Adipose tissue is specialized connective tissue that functions as the major storage site for fat in the form of triglycerides.
There are two different types of adipose tissues. They are
- White adipose tissue.
- Brown adipose tissue.
Most adipose tissue is white. White adipose tissue does three functions:
- Heat insulation,
- Mechanical cushion. (Adipose tissue also surrounds internal organs and provides protection for these organs.)
- A source of energy.
The adipose tissue which is directly below skin (subcutaneous adipose tissue) specially acts as the heat insulator of the body. It conducts heat only one third compared to other tissues. The degree of insulation is dependent upon the thickness of this fat layer.
Lipogenesis is the deposition of fat or accumulation of body fat. This process occurs in adipose tissue and in the liver .
The excess calories (consumed more than what actually needed for the current physical activity ) is stored in adipose tissue. Carbohydrate and protein consumed in the diet can be converted to fat. The carbohydrates can be stored as glycogen in the liver and muscle and can also be converted to triglycerides in the liver and transferred to adipose tissue for storage. Amino acids from proteins are used for new protein synthesis or they can be converted to carbohydrate and fat.
Fatty acids, in the form of triglycerides are consumed through the diet or synthesized by the liver . Very little synthesis of free fatty acids occurs in the cells of adipose tissue ( adipocytes ). Triglycerides are the most important source of fatty acids, because this is the form in which dietary lipids are assembled by the digestive system and liver.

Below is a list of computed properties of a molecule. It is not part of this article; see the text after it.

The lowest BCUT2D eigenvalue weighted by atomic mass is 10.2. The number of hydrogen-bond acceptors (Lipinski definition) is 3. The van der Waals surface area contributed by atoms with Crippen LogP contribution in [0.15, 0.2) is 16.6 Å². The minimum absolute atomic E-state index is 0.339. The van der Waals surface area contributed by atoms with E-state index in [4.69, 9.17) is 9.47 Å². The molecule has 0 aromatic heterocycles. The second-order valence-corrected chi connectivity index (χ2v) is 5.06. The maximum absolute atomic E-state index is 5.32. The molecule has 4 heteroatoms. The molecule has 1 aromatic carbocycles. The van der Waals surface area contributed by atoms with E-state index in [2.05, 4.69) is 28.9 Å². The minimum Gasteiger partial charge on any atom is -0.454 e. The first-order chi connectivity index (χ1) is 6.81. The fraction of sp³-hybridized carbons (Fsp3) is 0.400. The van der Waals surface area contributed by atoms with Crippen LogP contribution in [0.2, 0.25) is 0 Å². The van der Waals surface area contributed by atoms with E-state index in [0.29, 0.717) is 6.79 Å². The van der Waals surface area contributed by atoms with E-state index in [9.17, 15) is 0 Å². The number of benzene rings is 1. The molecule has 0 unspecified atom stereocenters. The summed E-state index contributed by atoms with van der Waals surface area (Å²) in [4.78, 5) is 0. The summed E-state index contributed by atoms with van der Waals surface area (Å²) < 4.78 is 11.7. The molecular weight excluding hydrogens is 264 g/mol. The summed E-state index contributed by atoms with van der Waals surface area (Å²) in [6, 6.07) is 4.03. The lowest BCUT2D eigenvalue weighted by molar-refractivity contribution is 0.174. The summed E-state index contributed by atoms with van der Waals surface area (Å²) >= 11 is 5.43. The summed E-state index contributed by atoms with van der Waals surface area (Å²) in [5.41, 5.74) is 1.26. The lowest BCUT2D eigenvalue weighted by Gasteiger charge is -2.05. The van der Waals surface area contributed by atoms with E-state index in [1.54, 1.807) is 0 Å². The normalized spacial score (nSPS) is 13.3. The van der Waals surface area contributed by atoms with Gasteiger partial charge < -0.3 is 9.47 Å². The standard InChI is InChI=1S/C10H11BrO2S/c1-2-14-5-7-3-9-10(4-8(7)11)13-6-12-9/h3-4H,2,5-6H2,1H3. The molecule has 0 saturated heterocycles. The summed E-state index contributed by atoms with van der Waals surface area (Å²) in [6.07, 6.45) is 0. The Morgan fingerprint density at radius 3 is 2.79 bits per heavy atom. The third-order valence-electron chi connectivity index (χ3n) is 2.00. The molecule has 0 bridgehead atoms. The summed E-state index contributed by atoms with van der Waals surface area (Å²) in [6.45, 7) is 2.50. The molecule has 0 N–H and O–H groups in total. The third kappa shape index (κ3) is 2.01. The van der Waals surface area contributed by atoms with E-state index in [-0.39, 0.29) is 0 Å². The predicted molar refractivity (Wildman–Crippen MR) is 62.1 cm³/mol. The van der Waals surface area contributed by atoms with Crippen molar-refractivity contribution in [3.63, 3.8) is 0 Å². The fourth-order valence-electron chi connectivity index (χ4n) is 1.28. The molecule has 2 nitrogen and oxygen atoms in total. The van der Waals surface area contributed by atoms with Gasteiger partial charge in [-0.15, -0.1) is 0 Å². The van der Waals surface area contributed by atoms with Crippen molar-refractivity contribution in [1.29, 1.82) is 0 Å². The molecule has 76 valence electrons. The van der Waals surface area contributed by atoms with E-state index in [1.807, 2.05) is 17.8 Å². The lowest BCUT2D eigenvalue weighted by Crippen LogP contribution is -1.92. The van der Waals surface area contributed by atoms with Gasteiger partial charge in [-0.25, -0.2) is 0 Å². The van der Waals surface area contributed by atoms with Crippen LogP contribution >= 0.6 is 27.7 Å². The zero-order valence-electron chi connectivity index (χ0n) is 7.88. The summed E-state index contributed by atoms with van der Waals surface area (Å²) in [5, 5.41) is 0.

Triglycerides are made up of long chain of fatty acids .These are hydrolyzed ( broken ) to glycerol and free fatty acids by an enzyme called lipoprotein lipase (LPL). The free fatty acids are taken up by cells of adipose tissues and stored again as triglycerides through a complex process.
Insulin, a hormone secreted by the cells of the pancreas, plays an important role in the lipogenic process. The net effect of insulin is to
- Increase storage,
- Block mobilization and oxidation of fatty acids.
Insulin stimulates LPL formation. The LPL breaks the circulating to free fatty acids which can enter the adipocyte. Insulin is also required for the transport of glucose, which is needed for conversion of free fatty acids to tryglycerides in adipocytes. The conversion of glucose to fatty acids is accomplished by insulin’s activation of several enzymes.